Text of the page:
I am not one for posting on consecutive days, but today marks one year since I first launched this curious endeavor. I looked through all the many words I mashed up these 365 days–86 focal words, to be precise–and it indeed tells a story.
From one angle, it tells my story, beginning the project in Minneapolis and continuing on in Laguna Beach, California, with new work and adventures along the way, with sundry interests and concerns riddling the post week after week. From another angle, it tells our story, with words inspired by news that broke throughout the year or prompted by the very events we use to measure our lives year after year. And from yet another angle, I like to think it tells (a very small part of) our broader, human story, glimpsing ever so briefly into how we perceive, structure, and communicate our thoughts, our lives, our worlds through words and their changing meanings.
What is year, anyways? Year is a from the Old English gear (“year”). The Oxford English Dictionary can date it before 960. It many Germanic cousins all descended from a Proto-Germanic *jeram or *jærom, meaning the same. Other cognates include the Greek hora, source of Latin hora, French hore, and English hour. The Greek hora meant “season” or “part of the year” as well as “part of the day,” hence, ultimately, hour.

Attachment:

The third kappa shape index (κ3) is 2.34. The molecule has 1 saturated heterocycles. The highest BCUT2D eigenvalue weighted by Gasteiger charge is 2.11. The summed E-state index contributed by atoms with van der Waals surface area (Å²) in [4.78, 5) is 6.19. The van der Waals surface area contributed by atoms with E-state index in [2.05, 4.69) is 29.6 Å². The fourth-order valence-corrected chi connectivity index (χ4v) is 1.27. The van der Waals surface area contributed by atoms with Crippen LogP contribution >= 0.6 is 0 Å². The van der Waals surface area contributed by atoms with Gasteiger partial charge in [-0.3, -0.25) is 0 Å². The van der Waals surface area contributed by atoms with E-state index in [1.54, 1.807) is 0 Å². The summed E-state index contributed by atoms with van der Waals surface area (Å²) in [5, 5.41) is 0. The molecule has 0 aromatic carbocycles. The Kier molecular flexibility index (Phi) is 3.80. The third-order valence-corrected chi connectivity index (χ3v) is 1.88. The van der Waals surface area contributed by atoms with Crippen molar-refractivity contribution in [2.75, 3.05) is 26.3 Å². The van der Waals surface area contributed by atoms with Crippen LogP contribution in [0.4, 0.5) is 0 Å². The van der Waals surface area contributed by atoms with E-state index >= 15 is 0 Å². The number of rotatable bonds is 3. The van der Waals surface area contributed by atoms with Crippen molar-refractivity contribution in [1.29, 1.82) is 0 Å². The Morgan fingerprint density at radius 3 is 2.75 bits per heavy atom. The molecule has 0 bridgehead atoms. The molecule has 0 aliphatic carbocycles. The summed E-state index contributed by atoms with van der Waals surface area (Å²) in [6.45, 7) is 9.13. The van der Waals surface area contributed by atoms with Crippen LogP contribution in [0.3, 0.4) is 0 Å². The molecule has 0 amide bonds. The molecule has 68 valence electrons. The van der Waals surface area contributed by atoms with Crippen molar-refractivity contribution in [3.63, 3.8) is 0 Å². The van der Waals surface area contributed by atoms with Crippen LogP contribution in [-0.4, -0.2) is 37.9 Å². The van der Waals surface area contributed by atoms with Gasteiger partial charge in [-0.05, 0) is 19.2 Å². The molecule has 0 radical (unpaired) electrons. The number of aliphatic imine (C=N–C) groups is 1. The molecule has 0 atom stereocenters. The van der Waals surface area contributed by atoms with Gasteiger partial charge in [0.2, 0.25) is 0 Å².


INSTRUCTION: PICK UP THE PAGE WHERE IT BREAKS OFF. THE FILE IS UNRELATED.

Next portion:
Eastern European cognates are “spring.” So, originally, Earnest Weekley maintains, a year was probably “spring” or “turn of the year.”
One of my favorite parts of tracing these etymologies is not only the little insights I stumble upon in the roots of words, but the little discoveries and connections many of my sources make in their entries. For year, take Eric Partridge’s on hora:
L[atin] ‘hora’ derives from Gr[eek] ‘hora,’ a season, hence a period of the day, an hour, whence ‘Horai,’ the three goddesses presiding over the seasons of the year, whence also the [compound] ‘horoskopos,’ lit[erally] ‘hour-surveyor,’… that part of a zodiacal sign which comes above the horizon at a given moment, hence a diagram that, showing the twelve signs in position, enables astrologers to predict a person’s life…
Directly, historical linguistics reconstruct a Proto-Indo-European *jer or *yer for year and meaning the same, but a possible, deeper Proto-Indo-European origin is in ei (“to go”) might explain year as “that which goes” or “that which passes.” (This little verb lives on in everything from exit to ion to sudden.) What could be more basic, more essential, more appropriate? Indeed, I go on.
Thanks to you, my readers, followers, commenters, and retweeters, who’ve chased many an etymological rabbit down the hole with me in this period. I am not one to get too personal either, but special thanks, too, to my fiancée, who I get to call my wife later this month, for putting up with my many hours with my head in dictionaries and fingers at the keyboard.